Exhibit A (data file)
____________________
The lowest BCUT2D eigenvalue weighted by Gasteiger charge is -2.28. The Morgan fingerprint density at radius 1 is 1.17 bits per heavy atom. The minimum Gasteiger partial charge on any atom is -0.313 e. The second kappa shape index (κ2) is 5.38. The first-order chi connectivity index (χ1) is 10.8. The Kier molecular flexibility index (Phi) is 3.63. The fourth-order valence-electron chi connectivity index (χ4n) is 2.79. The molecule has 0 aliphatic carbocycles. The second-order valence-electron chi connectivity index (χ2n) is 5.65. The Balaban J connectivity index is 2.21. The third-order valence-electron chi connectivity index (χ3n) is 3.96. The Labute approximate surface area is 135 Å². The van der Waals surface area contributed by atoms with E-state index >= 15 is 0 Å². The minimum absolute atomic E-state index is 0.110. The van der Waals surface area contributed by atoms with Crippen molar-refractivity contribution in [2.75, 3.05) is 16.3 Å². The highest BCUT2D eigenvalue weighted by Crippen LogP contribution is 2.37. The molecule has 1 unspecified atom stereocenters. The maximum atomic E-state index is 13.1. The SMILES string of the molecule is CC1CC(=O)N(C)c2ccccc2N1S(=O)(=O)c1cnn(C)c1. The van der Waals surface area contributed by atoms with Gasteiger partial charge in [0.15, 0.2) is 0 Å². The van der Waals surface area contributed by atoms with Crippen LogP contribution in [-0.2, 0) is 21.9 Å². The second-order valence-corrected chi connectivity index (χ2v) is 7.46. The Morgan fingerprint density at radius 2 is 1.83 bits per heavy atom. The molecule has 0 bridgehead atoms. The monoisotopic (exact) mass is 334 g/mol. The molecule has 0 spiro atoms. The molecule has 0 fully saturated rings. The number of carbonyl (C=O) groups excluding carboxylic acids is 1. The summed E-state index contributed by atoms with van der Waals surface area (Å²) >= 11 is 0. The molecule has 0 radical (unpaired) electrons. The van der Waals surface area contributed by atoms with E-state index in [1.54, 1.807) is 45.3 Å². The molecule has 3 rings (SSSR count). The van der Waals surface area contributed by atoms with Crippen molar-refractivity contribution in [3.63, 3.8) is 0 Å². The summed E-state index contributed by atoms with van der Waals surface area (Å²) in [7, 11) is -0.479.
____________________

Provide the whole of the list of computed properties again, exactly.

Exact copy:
The lowest BCUT2D eigenvalue weighted by Gasteiger charge is -2.28. The Morgan fingerprint density at radius 1 is 1.17 bits per heavy atom. The minimum Gasteiger partial charge on any atom is -0.313 e. The second kappa shape index (κ2) is 5.38. The first-order chi connectivity index (χ1) is 10.8. The Kier molecular flexibility index (Phi) is 3.63. The fourth-order valence-electron chi connectivity index (χ4n) is 2.79. The molecule has 0 aliphatic carbocycles. The second-order valence-electron chi connectivity index (χ2n) is 5.65. The Balaban J connectivity index is 2.21. The third-order valence-electron chi connectivity index (χ3n) is 3.96. The Labute approximate surface area is 135 Å². The van der Waals surface area contributed by atoms with E-state index >= 15 is 0 Å². The minimum absolute atomic E-state index is 0.110. The van der Waals surface area contributed by atoms with Crippen molar-refractivity contribution in [2.75, 3.05) is 16.3 Å². The highest BCUT2D eigenvalue weighted by Crippen LogP contribution is 2.37. The molecule has 1 unspecified atom stereocenters. The maximum atomic E-state index is 13.1. The SMILES string of the molecule is CC1CC(=O)N(C)c2ccccc2N1S(=O)(=O)c1cnn(C)c1. The van der Waals surface area contributed by atoms with Gasteiger partial charge in [0.15, 0.2) is 0 Å². The van der Waals surface area contributed by atoms with Crippen LogP contribution in [-0.2, 0) is 21.9 Å². The second-order valence-corrected chi connectivity index (χ2v) is 7.46. The Morgan fingerprint density at radius 2 is 1.83 bits per heavy atom. The molecule has 0 bridgehead atoms. The monoisotopic (exact) mass is 334 g/mol. The molecule has 0 spiro atoms. The molecule has 0 fully saturated rings. The number of carbonyl (C=O) groups excluding carboxylic acids is 1. The summed E-state index contributed by atoms with van der Waals surface area (Å²) >= 11 is 0. The molecule has 0 radical (unpaired) electrons. The van der Waals surface area contributed by atoms with E-state index in [1.54, 1.807) is 45.3 Å². The molecule has 3 rings (SSSR count). The van der Waals surface area contributed by atoms with Crippen molar-refractivity contribution in [3.63, 3.8) is 0 Å². The summed E-state index contributed by atoms with van der Waals surface area (Å²) in [7, 11) is -0.479.